Gunther Krupp is seated in the recently renovated Green Room just off the main lobby of the Read House. The space has all of the opulence and grandeur of its earlier days when it was "the" place to celebrate a special occasion.
It is used only for special events these days, but Krupp is thrilled to see it returned to glory. With his walking cane at his side, he speaks in a heavy German accent about what the restaurant and hotel were like back in the day.
When the Read House held a Roaring '20s-themed gala last month to show off its $25 million renovation, among the hundreds of guests was Krupp. While the 88-year-old wasn't around at the hotel during the days of flappers and the Lindy Hop, he was the chef from 1961 to 1979, which were also popular eras for the city landmark.
"When I started, we were the best hotel in town," he says. "Any organization, the Cotton Ball, any kind of big to-do happened at the Read House."
And for all of those functions. Krupp was there in the kitchen, first as one of many chefs on staff and later as the man in charge of a large staff of waiters, servers, sous chefs, pastry chefs, butchers and printing-press operators.
"We had our own printing press and printed the menus every day," he says. "When I started, I worked in the butcher shop. We did our own butchering."
They also made all of the soups, chili, pastries and breads served throughout the hotel daily.
Krupp was born in Germany and first came to America in 1957 at the behest of his aunt, Hulda Nite. She married a man from Rossville and for many years ran the food department at the University of Chattanooga, now the University of Tennessee at Chattanooga.
Krupp earned his pastry and baking certifications in Europe and considered going to the Caribbean to work, but his aunt convinced him to come here. After a brief return home, he moved here for good in 1961 and started at the Read House.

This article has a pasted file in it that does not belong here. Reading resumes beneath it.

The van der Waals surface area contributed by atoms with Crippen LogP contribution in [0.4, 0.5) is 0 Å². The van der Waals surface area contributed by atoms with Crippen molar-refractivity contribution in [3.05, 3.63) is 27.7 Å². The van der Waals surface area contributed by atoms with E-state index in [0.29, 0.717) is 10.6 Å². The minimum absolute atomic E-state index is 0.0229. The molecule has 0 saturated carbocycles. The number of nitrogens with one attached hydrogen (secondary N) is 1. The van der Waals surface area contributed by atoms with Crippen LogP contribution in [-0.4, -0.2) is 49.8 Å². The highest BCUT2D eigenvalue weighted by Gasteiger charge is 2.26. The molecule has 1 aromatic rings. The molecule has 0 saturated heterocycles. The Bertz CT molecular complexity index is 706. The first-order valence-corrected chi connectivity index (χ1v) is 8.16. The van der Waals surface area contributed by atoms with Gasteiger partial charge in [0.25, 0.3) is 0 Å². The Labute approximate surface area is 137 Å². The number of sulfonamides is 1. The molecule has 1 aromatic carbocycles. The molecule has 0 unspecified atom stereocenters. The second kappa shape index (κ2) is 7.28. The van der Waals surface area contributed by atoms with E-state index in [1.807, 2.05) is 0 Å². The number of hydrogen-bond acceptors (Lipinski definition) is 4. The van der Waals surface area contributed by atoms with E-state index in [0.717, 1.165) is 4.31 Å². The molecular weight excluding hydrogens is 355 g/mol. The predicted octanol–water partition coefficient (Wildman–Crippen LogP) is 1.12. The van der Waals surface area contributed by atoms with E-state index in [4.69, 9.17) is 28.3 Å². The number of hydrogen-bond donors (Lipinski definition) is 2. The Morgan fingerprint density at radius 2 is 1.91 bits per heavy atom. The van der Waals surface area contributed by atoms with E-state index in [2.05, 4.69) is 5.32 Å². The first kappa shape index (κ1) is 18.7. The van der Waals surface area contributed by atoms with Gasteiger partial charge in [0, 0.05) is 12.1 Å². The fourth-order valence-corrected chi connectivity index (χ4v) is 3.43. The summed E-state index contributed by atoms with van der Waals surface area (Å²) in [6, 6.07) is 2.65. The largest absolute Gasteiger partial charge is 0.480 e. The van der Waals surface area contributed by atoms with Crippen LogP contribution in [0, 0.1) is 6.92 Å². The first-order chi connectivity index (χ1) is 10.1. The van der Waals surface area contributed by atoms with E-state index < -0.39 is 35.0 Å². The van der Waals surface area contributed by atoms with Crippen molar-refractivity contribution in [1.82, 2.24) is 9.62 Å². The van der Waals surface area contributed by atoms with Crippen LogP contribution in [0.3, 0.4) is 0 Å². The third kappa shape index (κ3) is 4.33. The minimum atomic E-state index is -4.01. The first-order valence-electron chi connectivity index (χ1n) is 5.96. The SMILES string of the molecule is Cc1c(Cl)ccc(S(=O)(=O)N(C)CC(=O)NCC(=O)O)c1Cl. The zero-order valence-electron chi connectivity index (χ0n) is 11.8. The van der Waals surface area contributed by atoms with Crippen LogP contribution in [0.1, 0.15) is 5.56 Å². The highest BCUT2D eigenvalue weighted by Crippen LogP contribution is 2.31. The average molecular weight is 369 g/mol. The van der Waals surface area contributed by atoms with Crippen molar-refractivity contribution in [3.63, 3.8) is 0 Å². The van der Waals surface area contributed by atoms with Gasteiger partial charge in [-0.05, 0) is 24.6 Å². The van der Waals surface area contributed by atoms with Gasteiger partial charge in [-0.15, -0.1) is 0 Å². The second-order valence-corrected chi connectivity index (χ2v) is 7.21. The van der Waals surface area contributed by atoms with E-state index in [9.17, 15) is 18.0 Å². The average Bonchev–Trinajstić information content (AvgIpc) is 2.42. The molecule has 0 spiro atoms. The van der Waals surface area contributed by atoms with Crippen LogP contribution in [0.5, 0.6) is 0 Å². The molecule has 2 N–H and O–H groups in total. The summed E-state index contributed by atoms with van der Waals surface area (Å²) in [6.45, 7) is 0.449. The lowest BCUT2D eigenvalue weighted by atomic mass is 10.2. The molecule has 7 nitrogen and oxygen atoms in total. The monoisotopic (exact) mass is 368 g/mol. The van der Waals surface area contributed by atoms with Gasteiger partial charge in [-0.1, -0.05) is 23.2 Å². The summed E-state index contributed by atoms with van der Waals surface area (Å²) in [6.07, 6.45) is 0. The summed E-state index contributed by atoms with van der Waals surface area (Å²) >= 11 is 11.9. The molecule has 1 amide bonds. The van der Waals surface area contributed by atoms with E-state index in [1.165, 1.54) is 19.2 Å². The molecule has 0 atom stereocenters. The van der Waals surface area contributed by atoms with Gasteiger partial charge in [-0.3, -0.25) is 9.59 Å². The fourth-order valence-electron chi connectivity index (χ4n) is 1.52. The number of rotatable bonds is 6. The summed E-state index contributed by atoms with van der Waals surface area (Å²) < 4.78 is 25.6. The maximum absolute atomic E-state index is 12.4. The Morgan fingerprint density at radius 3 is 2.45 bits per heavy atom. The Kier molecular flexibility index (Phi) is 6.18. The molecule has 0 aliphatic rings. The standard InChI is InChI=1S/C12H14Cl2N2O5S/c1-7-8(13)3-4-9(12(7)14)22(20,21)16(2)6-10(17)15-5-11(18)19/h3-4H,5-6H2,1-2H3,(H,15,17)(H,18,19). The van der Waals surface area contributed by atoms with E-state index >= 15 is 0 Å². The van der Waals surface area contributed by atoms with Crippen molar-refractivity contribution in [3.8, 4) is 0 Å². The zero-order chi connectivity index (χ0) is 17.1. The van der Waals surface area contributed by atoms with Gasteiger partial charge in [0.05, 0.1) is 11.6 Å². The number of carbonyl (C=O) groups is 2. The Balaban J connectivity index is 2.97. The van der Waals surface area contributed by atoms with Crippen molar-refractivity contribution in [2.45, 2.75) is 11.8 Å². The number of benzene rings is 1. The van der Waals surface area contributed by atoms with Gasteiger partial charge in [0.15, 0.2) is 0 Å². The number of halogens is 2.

He says the menus in the Green Room and the cafe and sandwich shops were largely continental, with mostly American dishes and some French and German items thrown in.
"It was good, so I didn't change much when I took over," he says. "All of the food was popular.
"In the tavern we served hot dogs with homemade chili. The coffee shop had homemade soups, and the omelets were very popular. And in the Green Room, we had good steaks and roast duck and fresh vegetables. We had German spinach, and when I took it off, people complained.
"I changed very little, and I inherited a great staff," he adds. "The only thing I changed was when someone left or retired."
Newly implemented minimum-wage laws in the '60s caused him some of his biggest headaches, he recalls, because his staff had been accustomed to working a morning/afternoon and evening shift and the changes required more workers and more time figuring out the schedule.
Krupp says he respected all of his employees, and the feeling was mutual, as he learned during the civil-rights era. At the beginning of those years, all of the waitresses were white and most of the support staff were black. When one of those waitresses retired, one of the support staff commented that the women who delivered the bread and butter and filled the water glasses worked as hard or harder than the waitresses and made less money.
"They knew all the guests. They knew all the work. I told her when she came into work the next day to put on a waitress uniform. She said, 'Oh, I couldn't do that.' I told her, 'You earned it,' and if she didn't [take the job], I would have to find someone else."
Krupp says he heard some complaints from diners, including from a local doctor.
"I told him, 'She's been bringing you your bread and your butter for 15 years. What difference does it make? She deserves a shot.' He looked at me and never said another thing."
Krupp says when many African-Americans in town were missing work to protest elsewhere over civil-rights issues, his staff came to work every day.
"They said, 'Chef, we take care of you.' Everybody showed up for work because of the understanding I had. I never bragged about it or made a point of it. If you could do the work, that's all I cared about."
Krupp remembers some of the funnier moments at the Read House as well. Like the time one of his cold-food chefs got a visit from the IRS.
"Elmer was his name. He claimed several people on his taxes, and they came and said, 'Who is Paul?' Paul was his cat."
As part of the renovation work, the tavern has been named the Bridgeman Chophouse in honor of longtime employee Peter Bridgeman, known by the nickname "Peter Rabbit." He worked in the tavern and in room service for 47 years.
"Everybody knew Peter Rabbit," Krupp says. "He would have your food ordered as soon as he saw you coming."
Director of Sales Annie Still says Bridgeman got his nickname because of the rabbit design he used as his marker on customer tickets since he could not read or write.
Contact Barry Courter at firstname.lastname@example.org or 423-757-6354.